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Maintaining Session State With ASP

Sessions and cookies can be used to persist visitor information. In this article Himanshu shows us how to main session state with ASP using a combination of cookies, sessions and the global.asa file.

Author Info:
By: Himanshu Khatri
Rating: 5 stars5 stars5 stars5 stars5 stars / 82
August 30, 2002
  1. · Maintaining Session State With ASP
  2. · The Session Object
  3. · The Application Object
  4. · The Global.asa File
  5. · Conclusion

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Maintaining Session State With ASP - The Global.asa File
(Page 4 of 5 )

The global.asa file is an optional file where you can specify event scripts and declare session and application objects that can be accessed by every page in your ASP application, as we saw in the example on the previous page.

Note: The global.asa file must be stored in the root directory of the ASP application and each application can only have one global.asa file.

Standard Events in Global.asa
In the global.asa file you can tell the application and session objects what to do when the application/session starts and what to do when the application/session ends. The code for this is placed into event handlers. The global.asa file can contain four types of events:

  1. Application_OnStart: This event occurs when the FIRST user calls the first page from an ASP application. This event also occurs after the web server is restarted or after the global.asa file is edited. When this procedure is complete, the "Session_OnStart" procedure runs.
  2. Session_OnStart: This event occurs EVERY time a user visits your web site and requests the first page.
  3. Session_OnEnd: This event occurs EVERY time a user ends a session. A user ends a session after a page has not been requested by the user for a specific amount of time (this is 20 minutes by default).
  4. Application_OnEnd: This event occurs after the LAST user has ended the session. Typically, this event occurs when a web server is stopped/restarted. This procedure is used to clean up settings after the application stops, such as deleting records or writing log information to text files.

A global.asa file with empty event scripts would look like this:

<script language=vbscript runat=server>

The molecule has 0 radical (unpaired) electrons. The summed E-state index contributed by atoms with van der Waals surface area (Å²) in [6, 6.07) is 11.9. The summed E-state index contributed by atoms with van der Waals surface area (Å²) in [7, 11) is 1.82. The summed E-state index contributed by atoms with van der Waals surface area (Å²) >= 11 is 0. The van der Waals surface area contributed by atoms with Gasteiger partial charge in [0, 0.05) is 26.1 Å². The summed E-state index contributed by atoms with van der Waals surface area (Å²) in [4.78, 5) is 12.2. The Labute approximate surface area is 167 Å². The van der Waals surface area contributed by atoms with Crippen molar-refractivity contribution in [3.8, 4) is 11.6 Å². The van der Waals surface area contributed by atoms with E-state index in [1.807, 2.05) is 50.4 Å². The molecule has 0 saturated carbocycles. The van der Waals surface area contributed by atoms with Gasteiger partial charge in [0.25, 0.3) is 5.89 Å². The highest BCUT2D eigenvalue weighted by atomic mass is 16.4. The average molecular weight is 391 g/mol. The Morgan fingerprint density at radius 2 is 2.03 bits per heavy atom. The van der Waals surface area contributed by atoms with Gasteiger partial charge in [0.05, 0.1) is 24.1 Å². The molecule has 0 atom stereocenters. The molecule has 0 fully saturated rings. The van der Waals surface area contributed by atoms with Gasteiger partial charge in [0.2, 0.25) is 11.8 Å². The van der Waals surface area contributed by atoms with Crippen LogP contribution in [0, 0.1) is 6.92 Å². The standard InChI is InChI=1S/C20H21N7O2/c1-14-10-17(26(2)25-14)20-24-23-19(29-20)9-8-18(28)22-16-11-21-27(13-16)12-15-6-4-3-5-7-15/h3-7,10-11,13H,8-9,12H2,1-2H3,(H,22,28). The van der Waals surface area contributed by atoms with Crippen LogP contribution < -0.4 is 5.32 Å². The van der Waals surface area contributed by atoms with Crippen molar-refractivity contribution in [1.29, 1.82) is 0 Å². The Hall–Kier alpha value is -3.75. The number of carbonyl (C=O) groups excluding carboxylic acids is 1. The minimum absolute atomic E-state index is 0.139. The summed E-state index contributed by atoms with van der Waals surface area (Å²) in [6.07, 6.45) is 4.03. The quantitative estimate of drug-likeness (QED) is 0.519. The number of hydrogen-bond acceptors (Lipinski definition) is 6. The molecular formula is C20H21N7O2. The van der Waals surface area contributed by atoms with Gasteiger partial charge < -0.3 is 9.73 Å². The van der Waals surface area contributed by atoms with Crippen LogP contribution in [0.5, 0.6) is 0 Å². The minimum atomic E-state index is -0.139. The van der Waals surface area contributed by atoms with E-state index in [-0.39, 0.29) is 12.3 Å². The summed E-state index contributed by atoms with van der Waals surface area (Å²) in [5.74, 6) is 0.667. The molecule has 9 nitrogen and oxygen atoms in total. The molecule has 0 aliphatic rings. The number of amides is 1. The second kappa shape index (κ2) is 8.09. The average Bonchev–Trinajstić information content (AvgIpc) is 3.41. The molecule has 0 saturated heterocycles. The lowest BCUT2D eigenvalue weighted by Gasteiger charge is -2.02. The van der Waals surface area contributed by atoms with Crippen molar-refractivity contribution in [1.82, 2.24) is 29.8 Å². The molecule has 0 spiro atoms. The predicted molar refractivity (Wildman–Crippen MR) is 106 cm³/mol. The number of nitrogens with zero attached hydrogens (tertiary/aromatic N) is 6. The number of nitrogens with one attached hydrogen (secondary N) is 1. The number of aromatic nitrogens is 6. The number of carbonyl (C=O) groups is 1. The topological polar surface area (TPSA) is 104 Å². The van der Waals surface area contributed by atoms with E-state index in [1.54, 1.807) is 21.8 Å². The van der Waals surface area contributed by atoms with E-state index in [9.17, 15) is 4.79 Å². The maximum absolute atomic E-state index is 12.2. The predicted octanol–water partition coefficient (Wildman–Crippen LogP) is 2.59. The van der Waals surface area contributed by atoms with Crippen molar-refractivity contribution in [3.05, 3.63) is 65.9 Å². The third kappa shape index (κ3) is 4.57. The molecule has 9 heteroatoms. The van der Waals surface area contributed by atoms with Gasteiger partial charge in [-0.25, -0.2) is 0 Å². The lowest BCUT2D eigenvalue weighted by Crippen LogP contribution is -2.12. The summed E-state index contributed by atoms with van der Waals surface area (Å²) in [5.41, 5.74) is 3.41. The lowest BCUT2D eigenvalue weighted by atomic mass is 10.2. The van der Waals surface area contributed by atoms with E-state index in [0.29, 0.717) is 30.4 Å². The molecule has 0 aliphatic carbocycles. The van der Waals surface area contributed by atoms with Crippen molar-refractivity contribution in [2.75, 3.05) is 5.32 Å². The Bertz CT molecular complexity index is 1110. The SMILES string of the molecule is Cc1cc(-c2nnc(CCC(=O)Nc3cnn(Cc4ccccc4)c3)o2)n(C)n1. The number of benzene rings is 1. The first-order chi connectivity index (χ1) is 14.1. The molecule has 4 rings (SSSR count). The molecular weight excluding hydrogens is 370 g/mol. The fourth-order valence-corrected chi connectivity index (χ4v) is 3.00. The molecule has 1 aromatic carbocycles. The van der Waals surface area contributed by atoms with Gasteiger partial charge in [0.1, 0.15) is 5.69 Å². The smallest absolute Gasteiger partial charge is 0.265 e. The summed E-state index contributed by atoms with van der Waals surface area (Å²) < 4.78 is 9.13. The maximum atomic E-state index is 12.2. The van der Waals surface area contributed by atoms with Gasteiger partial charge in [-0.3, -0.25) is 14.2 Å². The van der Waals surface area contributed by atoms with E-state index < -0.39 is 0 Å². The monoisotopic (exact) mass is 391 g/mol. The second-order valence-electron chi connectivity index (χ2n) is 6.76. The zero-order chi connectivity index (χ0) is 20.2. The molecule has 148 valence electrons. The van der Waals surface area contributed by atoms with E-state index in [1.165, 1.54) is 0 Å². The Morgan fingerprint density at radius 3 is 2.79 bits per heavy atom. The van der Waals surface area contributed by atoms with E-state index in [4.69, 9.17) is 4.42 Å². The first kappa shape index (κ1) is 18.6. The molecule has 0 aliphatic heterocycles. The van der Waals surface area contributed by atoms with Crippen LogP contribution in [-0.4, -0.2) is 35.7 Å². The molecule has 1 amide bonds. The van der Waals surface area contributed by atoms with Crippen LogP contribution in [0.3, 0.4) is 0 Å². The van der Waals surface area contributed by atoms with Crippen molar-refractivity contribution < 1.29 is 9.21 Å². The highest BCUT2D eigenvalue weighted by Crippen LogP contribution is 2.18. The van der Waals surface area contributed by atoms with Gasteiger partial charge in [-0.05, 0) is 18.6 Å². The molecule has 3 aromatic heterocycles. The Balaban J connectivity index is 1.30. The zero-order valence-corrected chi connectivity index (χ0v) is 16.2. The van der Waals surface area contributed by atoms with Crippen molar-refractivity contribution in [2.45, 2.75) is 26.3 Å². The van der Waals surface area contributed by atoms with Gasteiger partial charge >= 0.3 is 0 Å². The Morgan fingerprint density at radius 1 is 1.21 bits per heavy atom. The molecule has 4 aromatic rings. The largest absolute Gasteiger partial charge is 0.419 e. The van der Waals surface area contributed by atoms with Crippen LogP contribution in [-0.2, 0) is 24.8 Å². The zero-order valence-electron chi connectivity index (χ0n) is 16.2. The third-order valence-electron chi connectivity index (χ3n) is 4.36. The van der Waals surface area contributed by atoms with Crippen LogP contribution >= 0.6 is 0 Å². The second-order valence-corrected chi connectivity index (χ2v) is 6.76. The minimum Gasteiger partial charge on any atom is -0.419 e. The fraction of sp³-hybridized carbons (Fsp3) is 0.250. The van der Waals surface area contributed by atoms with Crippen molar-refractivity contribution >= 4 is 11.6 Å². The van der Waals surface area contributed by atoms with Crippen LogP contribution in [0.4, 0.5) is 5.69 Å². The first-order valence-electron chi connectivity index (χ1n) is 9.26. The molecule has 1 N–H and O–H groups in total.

SUB Application_OnStart

SUB Application_OnEnd

SUB Session_OnStart

SUB Session_OnEnd


In this example we will create a global.asa file that counts the number of current visitors:
  • The Application_OnStart sets the Application variable visitors to 0 when the server starts
  • The Session_OnStart subroutine adds one to the variable visitors every time a new visitor arrives
  • The Session_OnEnd subroutine subtracts one from visitors each time this subroutine is triggered
The Global.asa file:

<script language="vbscript" runat="server">

Sub Application_OnStart
End Sub

Sub Session_OnStart
End Sub

Sub Session_OnEnd
End Sub


To display the number of current visitors in an ASP file:


There are <%response.write(Application("visitors"))%>
online now!


Maintaining Client State With Cookies
If a visitor comes to your site and types his name into a form then you might want to remember that information. You may only want to remember it for his current visit (session), or for all subsequent visits for personalization ( i.e. "Welcome back Mike"). The term state describes all client browser data for the session. ASP uses client browser side cookies to remember (or persist) this data.

Cookies are small text files stored on the visitors PC, usually in %root% \ Windows \ Temporary Internet Files \ Cookie:user_ name@Host_Name file. These text files are editable with notepad or Microsoft Word. Two types of information are stored in the cookie files:
  1. Client Data: The variables that make up the cookie for the visitor. These are stored as name/value pairs, such as name=john.
  2. Unique Cookie ID: This allows the ASP Session to identify the client browser on a page to page and visit to visit basis.

Response.Cookies("myCookie")("myValue1") = 1

... and then to retrieve the value of the cookie:

<% =Request.Cookies("myCookie")("myValue1") %>
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